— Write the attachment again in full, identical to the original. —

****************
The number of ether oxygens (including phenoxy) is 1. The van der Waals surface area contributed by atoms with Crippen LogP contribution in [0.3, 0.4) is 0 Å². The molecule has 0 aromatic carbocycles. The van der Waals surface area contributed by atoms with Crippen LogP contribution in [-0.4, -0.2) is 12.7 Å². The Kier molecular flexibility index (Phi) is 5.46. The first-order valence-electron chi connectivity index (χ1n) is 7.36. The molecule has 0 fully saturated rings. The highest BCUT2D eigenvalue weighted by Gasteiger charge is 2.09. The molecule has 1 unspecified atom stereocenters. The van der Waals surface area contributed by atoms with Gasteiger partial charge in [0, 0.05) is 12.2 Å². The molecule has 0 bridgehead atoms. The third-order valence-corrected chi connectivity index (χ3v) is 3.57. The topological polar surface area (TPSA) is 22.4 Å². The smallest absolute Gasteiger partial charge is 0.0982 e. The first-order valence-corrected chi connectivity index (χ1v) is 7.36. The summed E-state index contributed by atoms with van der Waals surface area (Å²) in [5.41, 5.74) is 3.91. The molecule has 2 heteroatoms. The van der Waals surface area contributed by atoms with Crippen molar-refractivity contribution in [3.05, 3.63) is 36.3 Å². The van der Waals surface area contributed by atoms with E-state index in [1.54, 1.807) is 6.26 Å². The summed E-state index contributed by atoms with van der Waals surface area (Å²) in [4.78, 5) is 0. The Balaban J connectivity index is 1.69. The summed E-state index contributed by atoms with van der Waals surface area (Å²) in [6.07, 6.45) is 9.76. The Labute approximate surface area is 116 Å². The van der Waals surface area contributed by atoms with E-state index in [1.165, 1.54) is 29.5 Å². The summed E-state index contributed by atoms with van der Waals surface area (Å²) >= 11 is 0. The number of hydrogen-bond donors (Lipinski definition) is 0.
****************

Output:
The number of ether oxygens (including phenoxy) is 1. The van der Waals surface area contributed by atoms with Crippen LogP contribution in [0.3, 0.4) is 0 Å². The molecule has 0 aromatic carbocycles. The van der Waals surface area contributed by atoms with Crippen LogP contribution in [-0.4, -0.2) is 12.7 Å². The Kier molecular flexibility index (Phi) is 5.46. The first-order valence-electron chi connectivity index (χ1n) is 7.36. The molecule has 0 fully saturated rings. The highest BCUT2D eigenvalue weighted by Gasteiger charge is 2.09. The molecule has 1 unspecified atom stereocenters. The van der Waals surface area contributed by atoms with Gasteiger partial charge in [0, 0.05) is 12.2 Å². The molecule has 0 bridgehead atoms. The third-order valence-corrected chi connectivity index (χ3v) is 3.57. The topological polar surface area (TPSA) is 22.4 Å². The smallest absolute Gasteiger partial charge is 0.0982 e. The first-order valence-corrected chi connectivity index (χ1v) is 7.36. The summed E-state index contributed by atoms with van der Waals surface area (Å²) in [5.41, 5.74) is 3.91. The molecule has 2 heteroatoms. The van der Waals surface area contributed by atoms with Crippen molar-refractivity contribution in [3.05, 3.63) is 36.3 Å². The van der Waals surface area contributed by atoms with E-state index in [1.54, 1.807) is 6.26 Å². The summed E-state index contributed by atoms with van der Waals surface area (Å²) in [4.78, 5) is 0. The Balaban J connectivity index is 1.69. The summed E-state index contributed by atoms with van der Waals surface area (Å²) in [6.07, 6.45) is 9.76. The Labute approximate surface area is 116 Å². The van der Waals surface area contributed by atoms with E-state index in [1.165, 1.54) is 29.5 Å². The summed E-state index contributed by atoms with van der Waals surface area (Å²) >= 11 is 0. The number of hydrogen-bond donors (Lipinski definition) is 0.